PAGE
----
Quality improvement is a marathon, not a sprint

My husband and I both like to run.  I run about 3 miles once or twice a week — if the weather’s not too bad, and if I don’t have something else going on.  Keith, on the other hand, runs half marathons.  He goes for long runs on the weekend for 3 to 4 hours at a time, and shorter runs during the week.  He runs in the heat, rain or cold.  He paces himself, being careful not to expend too much energy early on.  I bolt out at full speed from the start, with the intent to run a 5K as fast as I can.

We both run, but with an entirely different focus and with entirely different results.

In a recent blog post by Paul Levy, former CEO of Beth Israel Deaconess Medical Center, (“Lean Is Not a Program“), he highlights how Lean is a “long term philosophy of corporate leadership and organization that is based, above all, on respect shown to front-line staff.”  As the title implies, he reasons that Lean is not a one-off consulting stint packaged into a clever playbook.

This reasoning applies not only to Lean, but to any effective quality improvement effort.

In the world of 5Ks and marathons, true organizational quality improvement efforts are marathons.  They involve a significant long-term commitment from those running the race.  A weekly sprint is not effective to change culture.  Many hospital systems see the changes in U.S. healthcare on the horizon.  They feel the pressure to focus more on clinical quality improvement and waste reduction, but are too intimidated to commit to training for the marathon and all the hard work that comes along with it.

The challenge is that if hospitals want to see significant improvements in healthcare quality culture that impact their bottom lines and patient outcomes, they need to make that first step in committing to change.  They need to engage their clinicians and staff with a shared vision for superior value, lower cost healthcare and go through the many steps required to make that a reality.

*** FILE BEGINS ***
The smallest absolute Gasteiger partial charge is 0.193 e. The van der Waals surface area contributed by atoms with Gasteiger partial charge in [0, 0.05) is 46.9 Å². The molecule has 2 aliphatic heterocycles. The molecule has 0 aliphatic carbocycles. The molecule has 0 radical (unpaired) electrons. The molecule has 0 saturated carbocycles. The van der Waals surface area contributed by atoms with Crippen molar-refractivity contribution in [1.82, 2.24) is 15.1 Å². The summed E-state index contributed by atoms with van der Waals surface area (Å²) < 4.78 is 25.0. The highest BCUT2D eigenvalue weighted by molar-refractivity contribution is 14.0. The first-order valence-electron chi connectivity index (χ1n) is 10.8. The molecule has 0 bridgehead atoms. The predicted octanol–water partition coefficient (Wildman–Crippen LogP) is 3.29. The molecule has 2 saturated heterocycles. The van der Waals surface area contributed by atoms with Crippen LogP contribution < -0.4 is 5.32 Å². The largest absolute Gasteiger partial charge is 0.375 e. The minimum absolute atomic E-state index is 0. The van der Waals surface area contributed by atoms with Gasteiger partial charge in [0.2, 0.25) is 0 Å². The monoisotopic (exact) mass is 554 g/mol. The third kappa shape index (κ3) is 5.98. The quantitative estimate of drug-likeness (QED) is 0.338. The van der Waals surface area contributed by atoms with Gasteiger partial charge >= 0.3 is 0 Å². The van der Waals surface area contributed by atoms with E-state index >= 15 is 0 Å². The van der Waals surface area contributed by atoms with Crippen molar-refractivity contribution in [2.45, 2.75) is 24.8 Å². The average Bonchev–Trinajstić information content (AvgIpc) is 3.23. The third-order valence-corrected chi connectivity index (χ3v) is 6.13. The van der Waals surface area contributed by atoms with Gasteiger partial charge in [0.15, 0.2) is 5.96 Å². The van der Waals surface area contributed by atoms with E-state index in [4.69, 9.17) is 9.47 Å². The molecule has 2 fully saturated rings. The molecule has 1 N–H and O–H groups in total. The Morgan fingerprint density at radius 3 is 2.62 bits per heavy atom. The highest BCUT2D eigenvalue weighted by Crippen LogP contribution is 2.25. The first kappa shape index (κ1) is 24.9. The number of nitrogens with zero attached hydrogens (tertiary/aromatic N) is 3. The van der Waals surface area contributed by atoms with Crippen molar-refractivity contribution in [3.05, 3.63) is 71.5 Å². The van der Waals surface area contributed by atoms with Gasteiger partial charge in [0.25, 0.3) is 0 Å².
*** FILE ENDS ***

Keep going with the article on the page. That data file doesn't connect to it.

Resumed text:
With a shared vision in mind, hospital leaders must embrace the expertise of their front-line clinical staff to inform them where changes need to be made in everyday practice.  In order to earn buy-in from the medical staff, administration needs to show them that they are listening and are committed to providing the resources they need to do their jobs as effectively as possible.

Once improvement is underway and organizational culture begins to progress from complacency to active problem-solving, hospital leadership must sustain this movement by delivering on its promises and encouraging this new way of thinking.  It takes the entire team, from leadership to management to the front-line clinical staff to keep the momentum going to achieve results.

Although training for a marathon is classically thought of as a solitary endeavor, preparing for the marathon of effective clinical quality improvement requires a commitment from the entire clinical and administrative staff.  An organization that focuses on the occasional sprint rapidly loses the gains it works so hard to win.

Alexandra S. Brown is associate director, Healthcare Delivery Institute, HORNE LLP.

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